• A revealing flaw in Coughlin’s solution to the CNG syndrome is his misunderstanding of what a masculine man really is. It is one thing to identify a problem; it is another to provide a solution. A solution cannot be offered if the goal is not clear. The author gives a reasonable definition: “Guys doing what God wants guys to do, and doing it in line with their true identity—before it was marred by human sin and especially shame—leading to a virtuous life marked by redemptive creativity, protection, purpose, and love” (p. 160). But when he gives examples of biblical masculinity he fails miserably. He offers three individuals that demonstrate his misunderstanding of masculinity: much like John Eldredge he sees a real man like a friend of his who cut and milled trees to build his own wilderness (no electricity) house, abandoned the church because he felt alien to its culture, road (and died) on a motorcycle and had “fire in his belly” (pp. 101-102). While his friend was admittedly rugged there is nothing in his life that defines a biblical man. An odd example is also given of Randy Jackson, the judge on “American Idol,” who, unlike the passive Paula Abdul and aggressive Simon Cowell, is assertive. But strangest of all is Frank Sinatra as one who “defined what it meant to be man for at least two generations. Blue Eyes is fine with me” (p. 134). When someone suggests that an abusive, womanizing, crime-connected, drunk is one of the best examples of what a “biblically masculine” man looks like, something is seriously wrong.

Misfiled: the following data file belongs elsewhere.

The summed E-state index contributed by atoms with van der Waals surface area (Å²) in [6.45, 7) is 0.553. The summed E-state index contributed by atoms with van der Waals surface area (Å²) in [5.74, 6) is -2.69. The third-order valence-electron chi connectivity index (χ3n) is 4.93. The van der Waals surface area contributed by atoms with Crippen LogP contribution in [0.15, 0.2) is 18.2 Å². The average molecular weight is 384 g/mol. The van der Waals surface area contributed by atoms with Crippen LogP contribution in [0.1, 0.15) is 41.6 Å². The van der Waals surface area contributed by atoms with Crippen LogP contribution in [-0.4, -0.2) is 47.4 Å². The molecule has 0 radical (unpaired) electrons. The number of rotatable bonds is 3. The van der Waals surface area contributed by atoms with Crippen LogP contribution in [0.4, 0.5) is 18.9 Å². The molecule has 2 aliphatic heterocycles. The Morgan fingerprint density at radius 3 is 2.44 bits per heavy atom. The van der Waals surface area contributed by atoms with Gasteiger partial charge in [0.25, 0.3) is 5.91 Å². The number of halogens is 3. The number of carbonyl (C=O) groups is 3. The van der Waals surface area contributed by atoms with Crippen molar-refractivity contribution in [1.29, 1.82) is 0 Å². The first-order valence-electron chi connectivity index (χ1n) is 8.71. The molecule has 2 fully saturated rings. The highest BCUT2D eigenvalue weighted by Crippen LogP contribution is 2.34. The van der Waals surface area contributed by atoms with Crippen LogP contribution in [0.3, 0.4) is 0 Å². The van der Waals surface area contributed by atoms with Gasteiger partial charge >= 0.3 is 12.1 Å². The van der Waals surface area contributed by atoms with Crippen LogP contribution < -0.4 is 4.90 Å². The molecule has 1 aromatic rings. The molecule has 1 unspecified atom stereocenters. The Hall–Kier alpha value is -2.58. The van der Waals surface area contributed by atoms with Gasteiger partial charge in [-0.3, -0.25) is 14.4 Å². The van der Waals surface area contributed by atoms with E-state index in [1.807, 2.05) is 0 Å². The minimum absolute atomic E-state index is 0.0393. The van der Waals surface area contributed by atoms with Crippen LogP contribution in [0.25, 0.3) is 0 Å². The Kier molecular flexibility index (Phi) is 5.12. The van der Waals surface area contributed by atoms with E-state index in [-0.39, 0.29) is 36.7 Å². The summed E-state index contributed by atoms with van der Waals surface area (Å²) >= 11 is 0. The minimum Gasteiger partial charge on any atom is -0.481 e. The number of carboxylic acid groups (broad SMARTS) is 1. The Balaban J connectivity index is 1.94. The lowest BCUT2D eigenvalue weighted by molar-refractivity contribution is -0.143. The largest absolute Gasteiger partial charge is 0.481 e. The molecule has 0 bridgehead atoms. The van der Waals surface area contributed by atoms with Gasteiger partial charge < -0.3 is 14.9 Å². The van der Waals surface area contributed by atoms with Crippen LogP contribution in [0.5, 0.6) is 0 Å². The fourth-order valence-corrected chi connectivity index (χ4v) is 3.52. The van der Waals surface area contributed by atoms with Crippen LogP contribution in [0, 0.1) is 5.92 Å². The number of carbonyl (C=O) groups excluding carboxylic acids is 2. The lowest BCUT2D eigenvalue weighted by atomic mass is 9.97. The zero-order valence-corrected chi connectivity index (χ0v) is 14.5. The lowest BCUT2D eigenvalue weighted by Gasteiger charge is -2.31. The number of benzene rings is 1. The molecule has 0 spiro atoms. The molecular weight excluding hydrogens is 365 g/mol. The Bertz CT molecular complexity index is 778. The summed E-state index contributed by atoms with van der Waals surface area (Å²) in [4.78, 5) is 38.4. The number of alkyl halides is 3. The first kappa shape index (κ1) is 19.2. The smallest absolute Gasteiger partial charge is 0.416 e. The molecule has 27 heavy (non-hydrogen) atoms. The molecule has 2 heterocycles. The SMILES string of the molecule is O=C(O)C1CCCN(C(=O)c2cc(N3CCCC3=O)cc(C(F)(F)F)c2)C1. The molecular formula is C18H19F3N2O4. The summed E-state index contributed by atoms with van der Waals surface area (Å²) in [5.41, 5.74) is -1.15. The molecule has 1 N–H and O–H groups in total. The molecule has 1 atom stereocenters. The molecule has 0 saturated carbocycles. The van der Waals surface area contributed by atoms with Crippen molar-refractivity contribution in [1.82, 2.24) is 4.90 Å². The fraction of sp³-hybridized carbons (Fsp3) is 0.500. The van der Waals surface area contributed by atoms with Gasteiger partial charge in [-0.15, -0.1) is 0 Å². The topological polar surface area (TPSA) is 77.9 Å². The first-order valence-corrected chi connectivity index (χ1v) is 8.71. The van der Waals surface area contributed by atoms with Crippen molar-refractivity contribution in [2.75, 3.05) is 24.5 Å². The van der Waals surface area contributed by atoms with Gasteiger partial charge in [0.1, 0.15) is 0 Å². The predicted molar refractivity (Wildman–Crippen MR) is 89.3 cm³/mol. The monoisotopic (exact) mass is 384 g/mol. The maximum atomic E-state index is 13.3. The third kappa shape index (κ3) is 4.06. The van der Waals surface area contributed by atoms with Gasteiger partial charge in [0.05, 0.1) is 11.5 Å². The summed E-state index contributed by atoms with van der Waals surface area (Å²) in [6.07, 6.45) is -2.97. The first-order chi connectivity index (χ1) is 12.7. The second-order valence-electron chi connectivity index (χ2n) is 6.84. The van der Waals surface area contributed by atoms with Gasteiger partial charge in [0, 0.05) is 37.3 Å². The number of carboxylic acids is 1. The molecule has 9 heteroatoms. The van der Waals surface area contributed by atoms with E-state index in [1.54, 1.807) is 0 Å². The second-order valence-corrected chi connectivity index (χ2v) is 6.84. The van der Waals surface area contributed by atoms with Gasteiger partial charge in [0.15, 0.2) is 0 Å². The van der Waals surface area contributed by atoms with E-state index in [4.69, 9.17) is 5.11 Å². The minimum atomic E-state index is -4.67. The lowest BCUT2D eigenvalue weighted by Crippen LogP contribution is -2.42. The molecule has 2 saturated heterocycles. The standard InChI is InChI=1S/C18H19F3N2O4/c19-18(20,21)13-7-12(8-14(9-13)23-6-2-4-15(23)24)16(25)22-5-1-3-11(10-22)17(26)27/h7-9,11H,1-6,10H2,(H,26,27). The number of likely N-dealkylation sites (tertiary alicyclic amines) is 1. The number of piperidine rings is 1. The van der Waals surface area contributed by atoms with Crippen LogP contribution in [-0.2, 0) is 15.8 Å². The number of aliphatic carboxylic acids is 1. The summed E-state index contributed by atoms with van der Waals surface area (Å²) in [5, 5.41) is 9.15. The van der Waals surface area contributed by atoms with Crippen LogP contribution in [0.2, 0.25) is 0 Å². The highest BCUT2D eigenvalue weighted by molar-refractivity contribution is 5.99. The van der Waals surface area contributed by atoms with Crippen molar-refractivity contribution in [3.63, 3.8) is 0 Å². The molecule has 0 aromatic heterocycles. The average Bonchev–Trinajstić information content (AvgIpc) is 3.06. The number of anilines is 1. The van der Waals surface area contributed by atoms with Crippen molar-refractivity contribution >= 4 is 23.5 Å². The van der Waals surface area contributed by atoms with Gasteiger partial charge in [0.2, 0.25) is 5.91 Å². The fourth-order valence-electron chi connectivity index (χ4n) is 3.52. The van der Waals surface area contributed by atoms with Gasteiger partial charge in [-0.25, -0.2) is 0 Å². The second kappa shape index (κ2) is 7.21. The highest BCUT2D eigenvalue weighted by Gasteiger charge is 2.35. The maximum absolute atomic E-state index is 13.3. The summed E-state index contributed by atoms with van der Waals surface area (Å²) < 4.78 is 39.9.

• Coughlin’s real problem is that he does not draw his understanding of a man from Scripture but from his own observations and a generous dose of psychobabble. He uses little Scripture throughout the book, and what he does use is often taken out of context or misinterpreted (e.g. pp. 41, 187-189). Rather, his source for truth is mostly himself and various “authorities” from psychologists and popularizers (e.g. Dale Carnegie, Dr. Laura, M. Scott Peck) to Roman Catholics (Mother Teresa) to mystics (Madame Guyon) to a wide scattering of Christian leaders. There is no attempt to define biblical manhood from the pages of Scripture. Why wouldn’t a book on this subject look at how God defines a real man in 1 Timothy 3 and Titus 1, instead of quoting from numerous rabbis, mystics, psychologists and unbelievers?
• A good example of Coughlin’s capitulation to psychobabble is found in his rant about ministers needing to preach sermons like “How to Tell When Someone’s Lying to You” (p. 147). Later, when Coughlin offers his own “sermon” on the subject he makes absolutely no mention of Scripture, instead turns to debunked views on eye-contact, voice changes, body language, and when all else fails “gut instincts.”
• The author even spins history, telling us that the Holocaust is a result of CNGs, rather than hatred for Jews (p. 67). And he takes Martin Luther out of context quoting him as saying if you are going to sin, “sin boldly” (p. 163).
The draw of the book lies in its unrealistic promises:
Later I’ll explain how to escape the lifestyle that diminishes CNGs. Honesty and integrity will flourish in ways you always wanted but couldn’t enact. An unfamiliar power will flow once your “disease to please” is gone. Confidence, always so elusive, will replace crippling fear. Dreams will be dusted off and bolstered by newfound shrewdness, wisdom, and the good kind of cunning—three qualities Jesus exercised and said we should also. Purpose will finally enliven your days and bless your sleep. Hope will grow, and with it daring belief that God, who deep inside you thought was your greatest critic, is really your supreme advocate. Your better life will become a living testimony to his redemptive power and grace.
For Christian Nice Guys that presently feel surrounded by foes, this new reality will erase many dilemmas, phobias, and accusations, inner demons that collectively form a circular barbed-wire fence with no apparent gate (p. 24).
While Coughlin has recognized a real problem, he does not offer a biblical solution. He overgeneralizes, plays loose with Scripture, draws from corrupt sources and simply does not understand what a masculine man, as defined by Scripture, is. He is correct that our goal should not be to be nice but good. However he does not seem to know what “good” is, as God would describe it.